Two Shows Open At Topless
On Saturday, June 11, the seasonal pop-up art gallery returned to the peninsula to usher in another summer of modern art in intimate spaces.
Topless – whose name acts as both a symbol of the democratization of the art world and an homage to the scantily-clad beachgoers a few blocks down – is the brain child of Brent Birnbaum and Jenni Crain. Now in its third season, the duo has turned Topless into a staple of the burgeoning Rockaway art scene, a button-pushing counterpart to the well-established Rockaway Artists Alliance and MoMA PS1. For the past three years, the gallery has migrated throughout the Rockaways, capitalizing on a new vacant storefront each summer. A quick but thorough overhaul has turned an eye doctor’s post-Sandy storefront, a long-abandoned bungalow on Beach 96th Street and now a vacant tattoo parlor into temporary homes for the exhibition. Crain says all she requires is that the space is “quirky,” offering something other than the gallery standard of white walls and little else. Their current Beach 91st Street location gets its flavor from what it lacks, most notably a ceiling, an unintentional nod to the gallery’s title. During renovation, Birnbaum and Crain removed any trace of ceiling tile to reveal an intricately molded baby blue roof. “You just discover continuously these little bits of unassuming beauty,” Crain says. Two large window panes were cleaned off to allow viewers to peek into the popup from the street.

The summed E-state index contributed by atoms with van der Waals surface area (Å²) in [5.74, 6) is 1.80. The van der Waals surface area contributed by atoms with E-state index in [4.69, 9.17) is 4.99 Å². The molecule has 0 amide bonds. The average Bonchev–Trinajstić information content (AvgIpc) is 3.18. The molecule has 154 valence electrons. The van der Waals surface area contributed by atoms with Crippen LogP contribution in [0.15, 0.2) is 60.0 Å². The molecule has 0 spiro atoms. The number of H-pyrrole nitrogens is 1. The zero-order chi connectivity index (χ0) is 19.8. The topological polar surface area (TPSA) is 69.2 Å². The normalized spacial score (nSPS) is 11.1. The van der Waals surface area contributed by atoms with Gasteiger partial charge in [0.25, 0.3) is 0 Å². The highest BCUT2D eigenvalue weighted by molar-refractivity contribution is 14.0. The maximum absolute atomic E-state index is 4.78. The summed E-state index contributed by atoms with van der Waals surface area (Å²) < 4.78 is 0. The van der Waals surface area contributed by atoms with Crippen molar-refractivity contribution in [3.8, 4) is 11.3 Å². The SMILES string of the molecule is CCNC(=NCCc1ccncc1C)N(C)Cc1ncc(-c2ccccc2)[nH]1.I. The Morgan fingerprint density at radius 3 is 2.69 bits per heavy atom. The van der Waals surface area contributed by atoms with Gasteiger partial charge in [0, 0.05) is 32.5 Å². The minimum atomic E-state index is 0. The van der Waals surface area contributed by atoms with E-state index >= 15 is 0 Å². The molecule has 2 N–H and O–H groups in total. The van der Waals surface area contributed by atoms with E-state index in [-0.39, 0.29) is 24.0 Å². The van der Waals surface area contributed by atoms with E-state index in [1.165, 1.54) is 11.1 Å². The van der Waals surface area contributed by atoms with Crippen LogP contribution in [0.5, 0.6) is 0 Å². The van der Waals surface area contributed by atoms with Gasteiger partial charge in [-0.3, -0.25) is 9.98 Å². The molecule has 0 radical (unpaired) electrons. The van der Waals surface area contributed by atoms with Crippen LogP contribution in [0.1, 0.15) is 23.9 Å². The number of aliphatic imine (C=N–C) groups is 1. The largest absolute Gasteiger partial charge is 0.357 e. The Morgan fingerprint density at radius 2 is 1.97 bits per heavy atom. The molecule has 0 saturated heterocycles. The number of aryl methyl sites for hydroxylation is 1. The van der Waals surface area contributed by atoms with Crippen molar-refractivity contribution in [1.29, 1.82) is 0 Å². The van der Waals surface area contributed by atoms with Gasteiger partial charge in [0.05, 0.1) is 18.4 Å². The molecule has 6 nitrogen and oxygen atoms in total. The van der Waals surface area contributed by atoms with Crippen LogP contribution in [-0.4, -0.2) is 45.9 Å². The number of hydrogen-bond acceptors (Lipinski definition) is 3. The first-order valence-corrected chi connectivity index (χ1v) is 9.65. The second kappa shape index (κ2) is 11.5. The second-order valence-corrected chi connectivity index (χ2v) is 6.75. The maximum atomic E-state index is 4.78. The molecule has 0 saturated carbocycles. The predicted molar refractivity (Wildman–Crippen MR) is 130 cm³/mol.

From sunrise to sundown, the windows allow natural light to pour onto the works of Beverly Semmes and Larissa Bates, the two artists’ chosen for Topless’ opening show. Upon entering the space, Semmes’ work strikes the eye first, a pool of velvet leeching out into the center of the exhibit. Velvet, Crain says, is one of Semmes’ M.O. While her earlier work used the fabric to craft oversized dresses, in recent years, Crain says her sculptures have become increasingly abstract with dress shapes devolving into primary shapes. Now the swathes of velvet stop at squares and squiggles. Due to the sprawling nature of the piece and the common courtesy expected from viewers to not step on the artwork, Crain says she appreciated the way Semmes’ sculpture “forced the viewer to navigate the space in a very specific way.” Sure enough, to side step the sculpture, viewers must be less than an arm’s length from the work of Larissa Bates, Topless’ other artist on display.
Five of Bates’ tiny 14 x 11 paintings stud the walls of the gallery, a sharp contrast to the sprawling velvet work on the ground. While Semmes’ sculpture deals in the abstract, each of Bates’ paintings read like a story, a gilded freeze frame from a fairy tale. A woman bearing a plump cat in gloved hands tells one tale, a somber family of nine tells another. But all speak to the same theme of culture clash, a family history rooted in Costa Rica and complicated by an upbringing in rural Vermont.
For the next two weeks, Bates’ and Semmes’ pieces will cohabit the space before passing the baton to the next group of artists, a trio from Toronto who have crafted a green foam fountain which will decompose throughout the show. A glass sculpture, and finally a video piece will follow.
And then Topless will be gone like the half-clothed visitors its title trumpets, fading into the background until next summer.